“Hey coach, can you call or email this college coach for me?” As the old saying goes, if I had a dollar for every time a player asked me that question, I would be a very wealthy man. In my 12-year soccer coaching career, that is the one question I have encountered the most.
It is a question with an answer that varies based on the unique goals and commitment level of the individual player. From my experience, the ones that have succeeded in playing at the next level have an unwillingness to accept “no” for an answer when faced with rejection or adversity. The recruitment process is strenuous, especially considering these young athletes are still teenagers making life-altering decisions concerning where they want to live, study and play soccer.
Utilizing the knowledge bank of my college coaching contacts and my own insights, I set out to answer the following questions: How has the process changed in recent years? Why is there a high transfer rate amongst Division 1 soccer athletes? What are the key traits they look for when recruiting?
Marty Everding, Assistant Coach, Nebraska Women’s Soccer. Marty is a 21-year veteran in the recruitment process. His responses to the questions above follow:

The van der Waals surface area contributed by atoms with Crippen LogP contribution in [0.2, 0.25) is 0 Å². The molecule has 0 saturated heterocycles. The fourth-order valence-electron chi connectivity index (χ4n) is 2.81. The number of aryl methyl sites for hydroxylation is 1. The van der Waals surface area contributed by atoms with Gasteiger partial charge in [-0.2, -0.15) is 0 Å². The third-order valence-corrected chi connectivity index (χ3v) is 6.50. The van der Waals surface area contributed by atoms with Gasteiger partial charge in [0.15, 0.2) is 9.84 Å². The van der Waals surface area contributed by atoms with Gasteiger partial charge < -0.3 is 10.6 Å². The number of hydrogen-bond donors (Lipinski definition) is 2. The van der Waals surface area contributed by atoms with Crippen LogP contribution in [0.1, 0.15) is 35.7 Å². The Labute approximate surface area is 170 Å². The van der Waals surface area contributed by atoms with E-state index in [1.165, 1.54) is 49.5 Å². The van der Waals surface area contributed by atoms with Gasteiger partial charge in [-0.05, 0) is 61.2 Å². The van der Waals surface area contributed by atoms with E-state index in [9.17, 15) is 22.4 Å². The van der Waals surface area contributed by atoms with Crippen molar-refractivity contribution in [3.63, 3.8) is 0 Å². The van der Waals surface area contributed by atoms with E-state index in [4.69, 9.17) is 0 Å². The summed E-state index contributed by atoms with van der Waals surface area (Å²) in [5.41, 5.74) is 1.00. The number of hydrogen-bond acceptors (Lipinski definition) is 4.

Around 5 or 6 years ago John, Nebraska’s head coach, found himself dealing with multiple transfers and situations where players committed and then uncommitted. At that point, we started to look deeper into our recruitment process and had the revelation that we were making decisions on kids who were closer to childhood than adulthood. We were empathetic to the fact that these players had laid down roots in their present communities and when the time came to leave home, it was extremely hard for some to uproot and change everything.
Sometimes there are uncontrollable forces that influence a player’s decision to decommit or transfer. As an example, one of our talented recruits was playing for Dallas Sting when her mom died from cancer halfway through the season. Afterwards, her interest in the sport understandably waned. We are essentially trying to pull the trigger on kids in grade 10 or 11 without knowing what the future holds in their personal lives.